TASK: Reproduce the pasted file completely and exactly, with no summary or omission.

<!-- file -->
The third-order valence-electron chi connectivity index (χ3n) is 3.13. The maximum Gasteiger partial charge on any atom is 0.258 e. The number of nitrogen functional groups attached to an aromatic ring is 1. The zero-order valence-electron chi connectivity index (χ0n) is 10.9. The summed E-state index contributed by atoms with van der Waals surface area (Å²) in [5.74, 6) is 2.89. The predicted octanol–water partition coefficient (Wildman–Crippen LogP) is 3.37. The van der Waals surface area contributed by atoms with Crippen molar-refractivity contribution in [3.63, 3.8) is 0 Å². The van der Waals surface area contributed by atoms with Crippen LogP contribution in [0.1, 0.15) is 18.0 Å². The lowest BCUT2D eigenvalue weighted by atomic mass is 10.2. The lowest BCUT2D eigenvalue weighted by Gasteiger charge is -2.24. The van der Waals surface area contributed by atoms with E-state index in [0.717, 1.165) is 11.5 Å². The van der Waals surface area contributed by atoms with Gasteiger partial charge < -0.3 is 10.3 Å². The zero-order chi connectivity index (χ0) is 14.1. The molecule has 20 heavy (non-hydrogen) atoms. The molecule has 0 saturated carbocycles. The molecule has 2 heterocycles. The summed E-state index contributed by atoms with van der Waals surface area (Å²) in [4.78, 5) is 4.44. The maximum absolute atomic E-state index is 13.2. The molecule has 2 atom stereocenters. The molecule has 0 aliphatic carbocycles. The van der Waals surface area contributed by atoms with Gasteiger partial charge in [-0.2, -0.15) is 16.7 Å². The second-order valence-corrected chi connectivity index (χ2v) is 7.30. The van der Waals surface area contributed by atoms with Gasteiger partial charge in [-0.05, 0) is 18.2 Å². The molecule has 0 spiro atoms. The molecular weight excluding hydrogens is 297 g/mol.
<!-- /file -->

The third-order valence-electron chi connectivity index (χ3n) is 3.13. The maximum Gasteiger partial charge on any atom is 0.258 e. The number of nitrogen functional groups attached to an aromatic ring is 1. The zero-order valence-electron chi connectivity index (χ0n) is 10.9. The summed E-state index contributed by atoms with van der Waals surface area (Å²) in [5.74, 6) is 2.89. The predicted octanol–water partition coefficient (Wildman–Crippen LogP) is 3.37. The van der Waals surface area contributed by atoms with Crippen molar-refractivity contribution in [3.63, 3.8) is 0 Å². The van der Waals surface area contributed by atoms with Crippen LogP contribution in [0.1, 0.15) is 18.0 Å². The lowest BCUT2D eigenvalue weighted by atomic mass is 10.2. The lowest BCUT2D eigenvalue weighted by Gasteiger charge is -2.24. The van der Waals surface area contributed by atoms with E-state index in [0.717, 1.165) is 11.5 Å². The van der Waals surface area contributed by atoms with Gasteiger partial charge < -0.3 is 10.3 Å². The zero-order chi connectivity index (χ0) is 14.1. The molecule has 20 heavy (non-hydrogen) atoms. The molecule has 0 saturated carbocycles. The molecule has 2 heterocycles. The summed E-state index contributed by atoms with van der Waals surface area (Å²) in [4.78, 5) is 4.44. The maximum absolute atomic E-state index is 13.2. The molecule has 2 atom stereocenters. The molecule has 0 aliphatic carbocycles. The van der Waals surface area contributed by atoms with Gasteiger partial charge in [-0.2, -0.15) is 16.7 Å². The second-order valence-corrected chi connectivity index (χ2v) is 7.30. The van der Waals surface area contributed by atoms with Gasteiger partial charge in [-0.05, 0) is 18.2 Å². The molecule has 0 spiro atoms. The molecular weight excluding hydrogens is 297 g/mol.